“However,” he says, “when I said, ‘Hey, I’ve gotta do something else,’ it [opened] the whole possibility . . . for them to consider a new model. It would bring new artistic blood into the ensemble at a good time, and it would also allow any member of the quartet to decide in the future when the right time is for him to leave without threatening the existence of the quartet.” Now that the decision has been made, Finckel says, “the whole dynamic of the quartet has changed, become so relaxed, become so much fun.”
Even finding a successor was pretty straightforward. Watkins had been on the players’ radar for a while. Dutton was the first of the Emersons to play with him and actually said, according to Setzer, that “if David were ever to leave, Paul would be perfect.”
Watkins is not as well known in the States as he is in Britain, but he has played here a number of times — including a couple of D.C. appearances with Musicians from Marlboro over the years — and is also familiar to many American musicians because his wife, Jennifer, is the daughter of the violinist Jaime Laredo and the late pianist Ruth Laredo. (Disclosure: Watkins and I served together on the jury of the International Competition for Young Conductors at the Besançon Festival in France in the fall of 2011.)
So when Finckel made his announcement, the other members of the quartet “decided, rather than go though a whole audition thing, which was so distasteful for us, let’s see if there’s any chance with Paul.”
Watkins, living in London with two young daughters and engaged in an active career as a soloist and conductor — he’s the music director of the English Chamber Orchestra — initially said, according to Setzer, “That’s so nice of you to think of me, but I just don’t see how I could do it.”
“That was only for about a day,” Watkins emends, speaking by phone from his new home in a New York City suburb and a little breathless from his first encounters with the commuter trains. “Then Jen and I sat down and had a seriously big discussion and realized that this was a massive opportunity, not just for the obvious professional and musical reasons, but for family as well.”
Watkins was soon completely invested in the idea of joining the quartet. Because Finckel had set a precedent for extracurricular activity, there was no need for Watkins to give up his conducting jobs (although he did have to end his longtime association with the Nash Ensemble of London, another renowned chamber group). “I would love to continue to not categorize myself,” Watkins says, noting with amusement that the critic Norman Lebrecht titled his Watkins/Emerson blog post “British conductor joins string quartet.” “Would that I had been referred to as a British conductor in the 10 years previously,” Watkins says, “when it was always ‘Cellist tries his hand at conducting.’ ”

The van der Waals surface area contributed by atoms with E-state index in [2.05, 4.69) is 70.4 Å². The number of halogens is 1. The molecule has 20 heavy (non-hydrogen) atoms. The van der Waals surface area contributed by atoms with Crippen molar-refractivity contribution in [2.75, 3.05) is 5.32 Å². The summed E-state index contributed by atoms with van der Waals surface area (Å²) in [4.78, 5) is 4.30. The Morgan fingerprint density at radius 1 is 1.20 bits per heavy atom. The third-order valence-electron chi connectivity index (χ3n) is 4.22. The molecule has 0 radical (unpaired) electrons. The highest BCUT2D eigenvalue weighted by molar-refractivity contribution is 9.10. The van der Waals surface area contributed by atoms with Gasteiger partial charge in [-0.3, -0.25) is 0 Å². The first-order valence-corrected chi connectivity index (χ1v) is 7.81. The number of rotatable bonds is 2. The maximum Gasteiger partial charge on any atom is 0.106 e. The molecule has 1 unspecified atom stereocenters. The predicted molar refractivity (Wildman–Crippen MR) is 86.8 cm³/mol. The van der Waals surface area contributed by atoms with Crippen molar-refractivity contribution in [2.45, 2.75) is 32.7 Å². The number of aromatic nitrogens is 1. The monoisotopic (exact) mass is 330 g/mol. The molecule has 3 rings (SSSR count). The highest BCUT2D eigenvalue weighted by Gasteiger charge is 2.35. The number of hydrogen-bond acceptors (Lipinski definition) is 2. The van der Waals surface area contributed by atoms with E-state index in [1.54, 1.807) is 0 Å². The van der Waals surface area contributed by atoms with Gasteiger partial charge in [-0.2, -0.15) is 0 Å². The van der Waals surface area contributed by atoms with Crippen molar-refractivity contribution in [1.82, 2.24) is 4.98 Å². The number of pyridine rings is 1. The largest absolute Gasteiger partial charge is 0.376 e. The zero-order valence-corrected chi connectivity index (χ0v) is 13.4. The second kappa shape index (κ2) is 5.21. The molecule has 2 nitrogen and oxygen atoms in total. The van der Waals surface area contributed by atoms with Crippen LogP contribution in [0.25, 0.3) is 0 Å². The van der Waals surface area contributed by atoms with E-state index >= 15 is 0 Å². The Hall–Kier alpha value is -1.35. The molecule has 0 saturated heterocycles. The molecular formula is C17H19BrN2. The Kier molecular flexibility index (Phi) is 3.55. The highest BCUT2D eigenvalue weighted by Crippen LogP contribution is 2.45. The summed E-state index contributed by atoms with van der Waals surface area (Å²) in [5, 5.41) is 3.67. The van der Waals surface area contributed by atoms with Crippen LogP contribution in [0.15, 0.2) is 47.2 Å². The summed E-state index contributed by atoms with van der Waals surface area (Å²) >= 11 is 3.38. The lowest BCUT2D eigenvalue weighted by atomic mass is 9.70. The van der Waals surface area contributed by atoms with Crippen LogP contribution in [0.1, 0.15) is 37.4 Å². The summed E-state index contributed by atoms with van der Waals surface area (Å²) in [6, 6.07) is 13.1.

Playing in a quartet, though, isn’t a departure for him — rather, “almost like a coming home.” As a student at Yehudi Menuhin’s school — a period that profoundly influenced him — he was immersed in the quartet repertoire. By coincidence, his first concert as an Emerson — in Montreal, at the end of May — will open with Haydn’s quartet Op. 20, No. 3, “which was one of the first quartets put on my stand at the Menuhin school when I was 13 or 14.”
“This guy’s a major artist, a major cellist, a keen intellect and musician,” Finckel says, “and his hunger, passion and desire to play this repertoire is astounding.” Last summer, after a Mostly Mozart concert in New York, “he came up to me backstage in the corridor with his hands folded like a prayer, and said, ‘Please, please don’t change your mind.’ Somebody wants my job that bad, it made me feel so good.”
So there will be no brooding animosities Saturday. But there will, of course, be a certain amount of poignancy. Finckel has been blogging on the Huffington Post about the bittersweet rituals of farewell — like putting boxes of sheet music into storage.
“There’s a part of me that definitely feels very sad,” Setzer says. “The quartet is going to continue very happily, and I have no doubts that it will work well with Paul, but at the same time it’s a hell of a long time that we’ve been doing this.”
It may be heretical to say that the Emerson could use a new beginning. I’m not the only person to observe that in recent years it has not been playing at the same peak level it established in its prime. Introducing a new point of view and a new artist to the mix could be just what it needs.
“I know I’ll be really happy when we get into next season and start playing concerts,” Setzer says. “It’s very exciting that Paul’s going to be playing these pieces for the first time. Walking out to play Schubert’s ‘Death and the Maiden,’ which I’ve played a couple of hundred times, and he’s going to be playing it for the first time . . .” His voice trailed off. But with excitement, not emotion.
will play at Baird Auditorium in the Museum of Natural History at 6 p.m. Saturday. The concert is sold out.